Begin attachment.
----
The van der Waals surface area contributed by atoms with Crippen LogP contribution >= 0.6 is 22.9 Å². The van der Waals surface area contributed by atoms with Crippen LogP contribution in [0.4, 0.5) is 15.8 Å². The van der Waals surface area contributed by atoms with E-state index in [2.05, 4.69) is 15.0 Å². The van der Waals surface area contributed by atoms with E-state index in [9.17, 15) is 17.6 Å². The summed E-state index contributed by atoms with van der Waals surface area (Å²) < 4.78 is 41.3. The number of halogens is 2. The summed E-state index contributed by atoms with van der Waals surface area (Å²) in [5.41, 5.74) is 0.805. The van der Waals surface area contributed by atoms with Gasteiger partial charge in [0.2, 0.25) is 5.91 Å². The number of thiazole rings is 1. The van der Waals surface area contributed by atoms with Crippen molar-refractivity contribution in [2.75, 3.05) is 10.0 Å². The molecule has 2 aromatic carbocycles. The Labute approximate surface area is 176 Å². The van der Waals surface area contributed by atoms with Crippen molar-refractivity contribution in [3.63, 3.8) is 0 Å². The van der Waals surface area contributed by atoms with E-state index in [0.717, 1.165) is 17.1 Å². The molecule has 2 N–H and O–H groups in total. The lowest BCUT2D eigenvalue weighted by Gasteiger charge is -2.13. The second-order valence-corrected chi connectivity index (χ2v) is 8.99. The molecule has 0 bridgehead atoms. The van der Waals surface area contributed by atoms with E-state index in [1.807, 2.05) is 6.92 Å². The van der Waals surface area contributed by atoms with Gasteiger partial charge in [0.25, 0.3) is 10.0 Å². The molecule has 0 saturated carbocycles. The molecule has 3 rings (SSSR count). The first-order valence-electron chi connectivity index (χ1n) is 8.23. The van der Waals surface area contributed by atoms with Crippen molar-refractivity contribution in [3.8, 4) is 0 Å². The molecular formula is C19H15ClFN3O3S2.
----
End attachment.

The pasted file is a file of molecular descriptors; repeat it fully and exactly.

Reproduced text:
The van der Waals surface area contributed by atoms with Crippen LogP contribution >= 0.6 is 22.9 Å². The van der Waals surface area contributed by atoms with Crippen LogP contribution in [0.4, 0.5) is 15.8 Å². The van der Waals surface area contributed by atoms with E-state index in [2.05, 4.69) is 15.0 Å². The van der Waals surface area contributed by atoms with E-state index in [9.17, 15) is 17.6 Å². The summed E-state index contributed by atoms with van der Waals surface area (Å²) < 4.78 is 41.3. The number of halogens is 2. The summed E-state index contributed by atoms with van der Waals surface area (Å²) in [5.41, 5.74) is 0.805. The van der Waals surface area contributed by atoms with Gasteiger partial charge in [0.2, 0.25) is 5.91 Å². The number of thiazole rings is 1. The van der Waals surface area contributed by atoms with Crippen molar-refractivity contribution in [2.75, 3.05) is 10.0 Å². The molecule has 2 aromatic carbocycles. The Labute approximate surface area is 176 Å². The van der Waals surface area contributed by atoms with Crippen molar-refractivity contribution in [3.63, 3.8) is 0 Å². The van der Waals surface area contributed by atoms with E-state index in [0.717, 1.165) is 17.1 Å². The molecule has 2 N–H and O–H groups in total. The lowest BCUT2D eigenvalue weighted by Gasteiger charge is -2.13. The second-order valence-corrected chi connectivity index (χ2v) is 8.99. The molecule has 0 bridgehead atoms. The van der Waals surface area contributed by atoms with E-state index in [1.807, 2.05) is 6.92 Å². The van der Waals surface area contributed by atoms with Gasteiger partial charge in [0.25, 0.3) is 10.0 Å². The molecule has 0 saturated carbocycles. The molecule has 3 rings (SSSR count). The first-order valence-electron chi connectivity index (χ1n) is 8.23. The van der Waals surface area contributed by atoms with Crippen molar-refractivity contribution in [3.8, 4) is 0 Å². The molecular formula is C19H15ClFN3O3S2.